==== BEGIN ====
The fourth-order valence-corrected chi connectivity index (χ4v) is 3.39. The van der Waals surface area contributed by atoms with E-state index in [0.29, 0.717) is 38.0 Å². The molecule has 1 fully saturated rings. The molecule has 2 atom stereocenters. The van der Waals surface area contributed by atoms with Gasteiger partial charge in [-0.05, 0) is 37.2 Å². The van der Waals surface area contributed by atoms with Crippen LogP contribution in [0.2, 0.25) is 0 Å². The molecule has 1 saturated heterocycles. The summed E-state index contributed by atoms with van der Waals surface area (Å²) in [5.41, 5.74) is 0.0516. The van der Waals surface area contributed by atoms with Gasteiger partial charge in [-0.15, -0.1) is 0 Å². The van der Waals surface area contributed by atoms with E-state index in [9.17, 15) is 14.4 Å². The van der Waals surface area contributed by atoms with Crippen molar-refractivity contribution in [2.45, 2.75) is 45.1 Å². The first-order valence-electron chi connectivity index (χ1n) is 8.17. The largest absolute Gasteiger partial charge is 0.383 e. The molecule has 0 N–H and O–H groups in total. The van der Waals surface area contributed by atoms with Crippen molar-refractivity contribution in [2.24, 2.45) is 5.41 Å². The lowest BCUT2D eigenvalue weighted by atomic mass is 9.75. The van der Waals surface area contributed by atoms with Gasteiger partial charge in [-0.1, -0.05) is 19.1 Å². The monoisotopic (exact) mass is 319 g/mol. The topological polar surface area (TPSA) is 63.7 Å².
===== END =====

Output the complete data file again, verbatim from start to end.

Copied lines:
The fourth-order valence-corrected chi connectivity index (χ4v) is 3.39. The van der Waals surface area contributed by atoms with E-state index in [0.29, 0.717) is 38.0 Å². The molecule has 1 fully saturated rings. The molecule has 2 atom stereocenters. The van der Waals surface area contributed by atoms with Gasteiger partial charge in [-0.05, 0) is 37.2 Å². The van der Waals surface area contributed by atoms with Crippen LogP contribution in [0.2, 0.25) is 0 Å². The molecule has 1 saturated heterocycles. The summed E-state index contributed by atoms with van der Waals surface area (Å²) in [5.41, 5.74) is 0.0516. The van der Waals surface area contributed by atoms with Gasteiger partial charge in [-0.15, -0.1) is 0 Å². The van der Waals surface area contributed by atoms with E-state index in [9.17, 15) is 14.4 Å². The van der Waals surface area contributed by atoms with Crippen molar-refractivity contribution in [2.45, 2.75) is 45.1 Å². The first-order valence-electron chi connectivity index (χ1n) is 8.17. The largest absolute Gasteiger partial charge is 0.383 e. The molecule has 0 N–H and O–H groups in total. The van der Waals surface area contributed by atoms with Crippen molar-refractivity contribution in [2.24, 2.45) is 5.41 Å². The lowest BCUT2D eigenvalue weighted by atomic mass is 9.75. The van der Waals surface area contributed by atoms with Gasteiger partial charge in [-0.1, -0.05) is 19.1 Å². The monoisotopic (exact) mass is 319 g/mol. The topological polar surface area (TPSA) is 63.7 Å².